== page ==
South Sudan – an Update from LWF Upper Nile, South Sudan – 1st October 2012

An Update from LWF Upper Nile, South Sudan, 1 October, 2012

by Mairo Retief, Team Leader, Emergency Hub in Upper Nile, South Sudan

Heavy rains in recent weeks have been hampering access, movement and the start up operations in Upper Nile South Sudan       © Mairo Retief / LWF South Sudan

It has been a slow start with the flooding that reduced movement to a minimal in the last 2 weeks and then this week there was a riot between the host community and a refugee at one of the camps which meant no agencies were allowed to travel for a few days. Things are calm again and LWF program staff have landed on the ground so we are hoping to get things moving in the coming week.

The riot was related to a payment of a host to a refugee for tea in the market and escalated into 16 wounded and 1 death after the refugee beat the woman from the host community. This was a trigger to an underlying issue of the refugees coming in and using host community resources. It will only get worse and there needs to be a strong move by the camp management agencies with UNHCR to bring the two together to resolve any disputes and to discuss how best the two communities can live in harmony.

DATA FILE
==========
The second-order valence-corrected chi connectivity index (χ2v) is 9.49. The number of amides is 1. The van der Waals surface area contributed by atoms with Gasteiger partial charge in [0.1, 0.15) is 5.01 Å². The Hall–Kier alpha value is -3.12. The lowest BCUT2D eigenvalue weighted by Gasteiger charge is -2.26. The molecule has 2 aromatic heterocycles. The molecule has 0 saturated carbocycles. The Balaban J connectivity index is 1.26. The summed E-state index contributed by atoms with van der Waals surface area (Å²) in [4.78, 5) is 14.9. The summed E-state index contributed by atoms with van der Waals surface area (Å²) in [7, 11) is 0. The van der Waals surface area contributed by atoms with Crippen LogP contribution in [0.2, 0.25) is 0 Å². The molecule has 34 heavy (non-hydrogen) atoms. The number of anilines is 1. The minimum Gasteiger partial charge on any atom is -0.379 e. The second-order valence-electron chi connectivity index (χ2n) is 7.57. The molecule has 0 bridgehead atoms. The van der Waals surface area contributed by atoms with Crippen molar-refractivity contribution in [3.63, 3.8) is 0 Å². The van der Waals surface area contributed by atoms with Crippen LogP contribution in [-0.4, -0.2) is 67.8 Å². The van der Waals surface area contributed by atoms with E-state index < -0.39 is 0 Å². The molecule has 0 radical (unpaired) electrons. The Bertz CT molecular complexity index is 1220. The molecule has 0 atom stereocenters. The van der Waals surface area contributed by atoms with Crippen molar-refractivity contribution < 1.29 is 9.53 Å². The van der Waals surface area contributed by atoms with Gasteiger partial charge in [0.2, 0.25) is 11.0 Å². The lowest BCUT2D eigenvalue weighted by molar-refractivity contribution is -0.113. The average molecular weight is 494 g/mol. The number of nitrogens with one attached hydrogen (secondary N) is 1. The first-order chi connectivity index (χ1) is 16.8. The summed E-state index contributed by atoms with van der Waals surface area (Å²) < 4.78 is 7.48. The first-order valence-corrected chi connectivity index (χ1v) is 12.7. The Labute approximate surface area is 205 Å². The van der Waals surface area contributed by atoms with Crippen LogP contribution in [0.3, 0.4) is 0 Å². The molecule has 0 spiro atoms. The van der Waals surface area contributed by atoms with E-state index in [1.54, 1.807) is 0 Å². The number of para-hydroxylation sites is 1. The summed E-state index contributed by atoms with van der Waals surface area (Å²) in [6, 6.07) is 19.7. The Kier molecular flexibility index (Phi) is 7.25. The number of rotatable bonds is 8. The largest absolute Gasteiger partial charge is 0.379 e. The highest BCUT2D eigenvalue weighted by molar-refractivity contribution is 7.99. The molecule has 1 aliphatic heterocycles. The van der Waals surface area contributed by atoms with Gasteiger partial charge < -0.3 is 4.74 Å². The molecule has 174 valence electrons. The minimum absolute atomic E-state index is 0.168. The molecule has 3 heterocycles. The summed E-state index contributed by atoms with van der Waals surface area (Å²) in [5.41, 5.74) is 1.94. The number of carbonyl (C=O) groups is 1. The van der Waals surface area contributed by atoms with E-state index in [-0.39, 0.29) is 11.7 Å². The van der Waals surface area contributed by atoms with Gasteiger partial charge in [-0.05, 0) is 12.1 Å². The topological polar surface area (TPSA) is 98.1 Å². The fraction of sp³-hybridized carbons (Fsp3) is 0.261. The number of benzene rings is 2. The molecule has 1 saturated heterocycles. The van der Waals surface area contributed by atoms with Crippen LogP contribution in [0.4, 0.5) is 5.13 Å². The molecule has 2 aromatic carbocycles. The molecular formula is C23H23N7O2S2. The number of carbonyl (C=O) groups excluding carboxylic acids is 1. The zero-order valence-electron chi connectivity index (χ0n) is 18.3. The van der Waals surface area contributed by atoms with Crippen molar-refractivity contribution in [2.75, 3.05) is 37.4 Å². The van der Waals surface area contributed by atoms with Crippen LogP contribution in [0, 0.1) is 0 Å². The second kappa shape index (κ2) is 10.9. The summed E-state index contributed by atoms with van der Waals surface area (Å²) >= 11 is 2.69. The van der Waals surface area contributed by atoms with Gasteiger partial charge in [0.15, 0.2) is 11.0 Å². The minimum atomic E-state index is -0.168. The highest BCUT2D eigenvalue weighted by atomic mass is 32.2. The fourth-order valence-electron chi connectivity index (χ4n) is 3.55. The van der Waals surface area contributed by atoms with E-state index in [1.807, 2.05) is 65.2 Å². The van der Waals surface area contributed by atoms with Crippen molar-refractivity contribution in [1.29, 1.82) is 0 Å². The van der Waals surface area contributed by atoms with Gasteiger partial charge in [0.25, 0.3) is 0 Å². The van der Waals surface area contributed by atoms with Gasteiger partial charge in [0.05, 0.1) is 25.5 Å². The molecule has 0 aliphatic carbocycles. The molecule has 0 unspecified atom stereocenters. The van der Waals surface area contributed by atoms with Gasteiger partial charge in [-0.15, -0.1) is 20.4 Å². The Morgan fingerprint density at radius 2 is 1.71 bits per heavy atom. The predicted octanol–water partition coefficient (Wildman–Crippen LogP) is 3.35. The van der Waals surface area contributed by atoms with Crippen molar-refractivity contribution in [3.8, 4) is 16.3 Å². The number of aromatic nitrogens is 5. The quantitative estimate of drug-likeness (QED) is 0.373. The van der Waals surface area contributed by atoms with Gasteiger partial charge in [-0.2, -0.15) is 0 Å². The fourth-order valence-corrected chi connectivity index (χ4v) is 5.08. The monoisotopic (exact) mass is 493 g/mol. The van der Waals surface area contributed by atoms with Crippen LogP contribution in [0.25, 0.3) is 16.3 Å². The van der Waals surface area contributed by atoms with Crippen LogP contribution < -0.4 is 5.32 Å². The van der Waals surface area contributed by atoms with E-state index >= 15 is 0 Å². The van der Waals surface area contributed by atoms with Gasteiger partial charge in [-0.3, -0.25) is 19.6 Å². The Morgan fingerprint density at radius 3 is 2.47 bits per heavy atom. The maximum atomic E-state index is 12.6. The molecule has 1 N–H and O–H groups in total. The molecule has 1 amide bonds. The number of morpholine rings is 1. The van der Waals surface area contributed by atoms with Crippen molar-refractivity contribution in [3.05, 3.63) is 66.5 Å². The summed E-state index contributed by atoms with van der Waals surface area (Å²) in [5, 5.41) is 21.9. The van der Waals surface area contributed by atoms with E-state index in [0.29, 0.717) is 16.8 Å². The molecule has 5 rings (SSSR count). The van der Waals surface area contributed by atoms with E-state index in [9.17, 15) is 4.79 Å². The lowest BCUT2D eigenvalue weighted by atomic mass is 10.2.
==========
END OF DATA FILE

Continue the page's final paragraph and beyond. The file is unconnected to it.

LWF have acquired land for a compound and this week a fence has been put up around it. We are still waiting for our equipment from Nairobi to come by cargo flight but the tax exemption is taking longer than expected. Once the materials arrive the team can move forward with setting up the compound, so we continue to stay at the UNHCR compound in Bunj.

We have recruited national staff in Juba and should receive education and child protection officers next week to support the expat staff.

Discussions are ongoing with Save and Intersos as to how best LWF can work in the camps in the areas of Child protection and Education. Again without our materials it becomes difficult to get activities running but we are hoping that we can get them in soon. We will begin recruiting incentive staff in the camps in the coming week and then training them. We hope that in 2 weeks we will have at least one school with ECD and CFS running.

But the pressure is on the team right now to get things moving, as we are asked in the interagency meetings how fast we can get our activities started.

Mairo Retief, Team Leader, Emergency Hub in Upper Nile, South Sudan

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